Archive for November, 2010

In September this year, I was attending the BIF-6 Summit, in Providence, RI.

Why only report about it now ? Because they finally released the videos of the stories that were told at this year’s edition of BIF.

Next year’s edition BIF-7 dates will be 21-22 Sep 2011, unfortunately the same week as Sibos 2011 in Toronto. Wonder if we can not do something together with BIF that week at Sibos, if only sharing some of the 2011 speakers? I will give a call to Saul Kaplan. Look at the confirmed dream-list of already confirmed speakers: Danah Boyd, Lisa Gansky, John Hagel, Dan Pink, etc. Wow ! What a start, and still almost a year to go!

From this year’s edition, I suggest you take some time to go through my personal top-5:

Absolute topper, world-class, inspiring, moving, energizing, whatever talk came from Keith Yamashita.

Is it really worth daring to be great?

SY Partners chairman Keith Yamashita dares us all in this moving video story crafted as a metaphor from the Charles and Ray Eames video “Powers of Ten.” It’s a remarkable tale that reminds us that the future is here for us to create and it starts one collaborative duo at a time.

It’s worth every of it’s 25 minutes, and it’s a fantastic story about how “twins” in teams are the fuel of great teams.

  • It’s about doing great things like landing the Eagle in the moon, and “turning a bunch of folks blue” back home
  • It’s about having the house full of diagrams
  • It’s about when you start to believe that anything is possible
  • It’s about kids being born with greatness
  • It’s about being fully aware and fully alive
  • Trusting so deeply you can create together remarkable things
  • Duo-ships are about great invitations
  • Going actively after the status quo
  • About systems thinking + creativity
  • Building different type of organizations
  • That there is a better optimum than just the first choice
  • About having deep conversations on how to get smarter
  • To tackle things at a societal level
  • About finite/infinite resource and infinite/no possibility
  • About “then” (pre-crash), and “tomorrow”: finite resource + infinite possibility


About saying

“I trust you implicitly

to do a brilliant job,

and come back

with what  you learned”



Ending the tyranny

of false trade-offs


Who is Keith Yamashita ? All the quoted text below comes straight from the BIF site, but I have added my usual color and typographic emphasis:


When Keith Yamashita looks at the world, he sees complexity—a beautiful and rich one, if we can visualize our place within it.

As chairman of SYPartners , a consultancy that has worked with leaders at IBM, Apple, Facebook, Target, Blackstone, Target Financial Services, Bloomberg, Starbucks and The Coca-Cola Company, Yamashita is a master at helping people define themselves against the backdrop of a profoundly shifting business landscape. The task requires tremendous empathy, he says, a singular understanding of what clients need and want.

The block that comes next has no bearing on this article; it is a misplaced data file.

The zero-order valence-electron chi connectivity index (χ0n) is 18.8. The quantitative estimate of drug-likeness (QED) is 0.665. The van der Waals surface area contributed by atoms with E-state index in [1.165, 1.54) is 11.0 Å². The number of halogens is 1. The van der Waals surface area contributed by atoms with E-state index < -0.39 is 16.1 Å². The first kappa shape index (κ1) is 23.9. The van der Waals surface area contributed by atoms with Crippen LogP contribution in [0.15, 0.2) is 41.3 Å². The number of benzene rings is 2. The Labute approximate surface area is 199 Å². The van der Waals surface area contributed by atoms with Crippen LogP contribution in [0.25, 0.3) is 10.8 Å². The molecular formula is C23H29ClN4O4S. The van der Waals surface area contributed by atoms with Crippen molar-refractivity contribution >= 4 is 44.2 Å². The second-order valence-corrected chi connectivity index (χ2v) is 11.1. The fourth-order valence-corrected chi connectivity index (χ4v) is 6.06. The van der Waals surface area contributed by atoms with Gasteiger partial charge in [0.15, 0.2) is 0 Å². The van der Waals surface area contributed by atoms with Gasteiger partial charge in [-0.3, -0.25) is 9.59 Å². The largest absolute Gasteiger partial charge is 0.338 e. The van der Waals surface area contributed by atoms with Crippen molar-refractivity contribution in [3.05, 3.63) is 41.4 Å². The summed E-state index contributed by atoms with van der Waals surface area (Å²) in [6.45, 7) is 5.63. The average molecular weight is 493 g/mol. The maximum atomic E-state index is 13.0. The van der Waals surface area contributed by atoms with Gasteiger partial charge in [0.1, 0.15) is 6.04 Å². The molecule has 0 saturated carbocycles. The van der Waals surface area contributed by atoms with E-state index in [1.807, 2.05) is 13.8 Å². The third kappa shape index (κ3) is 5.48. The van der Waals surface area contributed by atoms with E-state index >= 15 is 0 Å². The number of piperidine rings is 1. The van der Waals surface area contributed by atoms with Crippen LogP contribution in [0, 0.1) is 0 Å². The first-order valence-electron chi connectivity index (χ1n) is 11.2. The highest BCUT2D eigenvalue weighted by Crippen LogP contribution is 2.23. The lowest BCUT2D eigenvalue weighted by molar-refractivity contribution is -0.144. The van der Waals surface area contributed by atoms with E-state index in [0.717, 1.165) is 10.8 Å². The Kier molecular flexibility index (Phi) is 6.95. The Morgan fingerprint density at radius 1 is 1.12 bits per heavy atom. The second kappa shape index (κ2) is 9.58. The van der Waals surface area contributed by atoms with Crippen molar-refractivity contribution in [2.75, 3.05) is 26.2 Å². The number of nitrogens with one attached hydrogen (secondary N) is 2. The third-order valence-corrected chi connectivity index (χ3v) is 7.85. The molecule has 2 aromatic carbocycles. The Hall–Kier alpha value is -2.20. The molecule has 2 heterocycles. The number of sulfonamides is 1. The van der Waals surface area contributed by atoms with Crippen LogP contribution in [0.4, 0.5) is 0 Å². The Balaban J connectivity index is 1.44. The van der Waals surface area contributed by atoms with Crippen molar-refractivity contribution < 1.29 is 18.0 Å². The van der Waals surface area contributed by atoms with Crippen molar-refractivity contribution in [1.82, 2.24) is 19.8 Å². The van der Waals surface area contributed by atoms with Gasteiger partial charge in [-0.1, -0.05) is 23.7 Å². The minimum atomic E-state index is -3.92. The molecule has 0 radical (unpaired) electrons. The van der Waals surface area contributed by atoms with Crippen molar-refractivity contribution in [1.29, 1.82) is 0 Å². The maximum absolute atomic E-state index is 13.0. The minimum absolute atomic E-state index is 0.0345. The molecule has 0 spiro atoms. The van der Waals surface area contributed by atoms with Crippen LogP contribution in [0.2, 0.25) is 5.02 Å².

“The biggest fallacy of business is that it’s only rational,” he says. “All business is personal and all business is human.” Yamashita is intensely curious about what makes people tick. Who are they? What are their deep aspirations? What do they need to be successful? What’s holding them back?





The human component of consulting goes deep. “We hope for people what they wish for themselves,” Yamashita says. “I’d like to think that when we show up in a room, we authentically care about the people in that room and that they sense that.”

Still, it is not enough to simply identify a dream, Yamashita tells his clients. The only way to stand out is to be fully aware of how you fit into a wider spectrum, to figure out what unique part you play, given the circumstances around you.

“Because we live in a world that is more interconnected than it’s ever been, we are particularly susceptible to the dynamics at play,” Yamashita says. “People feel overwhelmed—it’s a natural outcome of the world we live in. There are more systems problems that require creativity than there are creative people in the world.”

To minimize the potential fallout from system shifts and to maximize the positive impact we can have on the world, Yamashita urges a return to authenticity. He says it’s a question of unlearning bad habits and relearning what comes naturally:

I do believe

that people enter this world

with a certain amount of


So many people,

through the pressures

of society

or the way we’re educated,

unlearn that greatness.

They fritter it away.

They start limiting themselves.

It’s really about

reclaiming that greatness

people learning about

how to be just themselves,

fully alive and aware.”


The positive exponential effect of all this self-awareness arises when individuals begin working together. Yamashita encourages his clients to build “powerful duo relationships” that require one of the trickiest human emotions: trust. “The duo is the smallest atomic unit where trust is built,” he points out. “If there’s only two people, you can’t shovel blame.”

With competent, self-aware individuals who relate to others on the basis of that trust, an organization has the potential to expand by the power of ten, just as in the Eames film. Zooming out, Yamashita sees a universe where companies design their own destinies by connecting purposefully to a wider array of players in order to work on a tougher set of problems.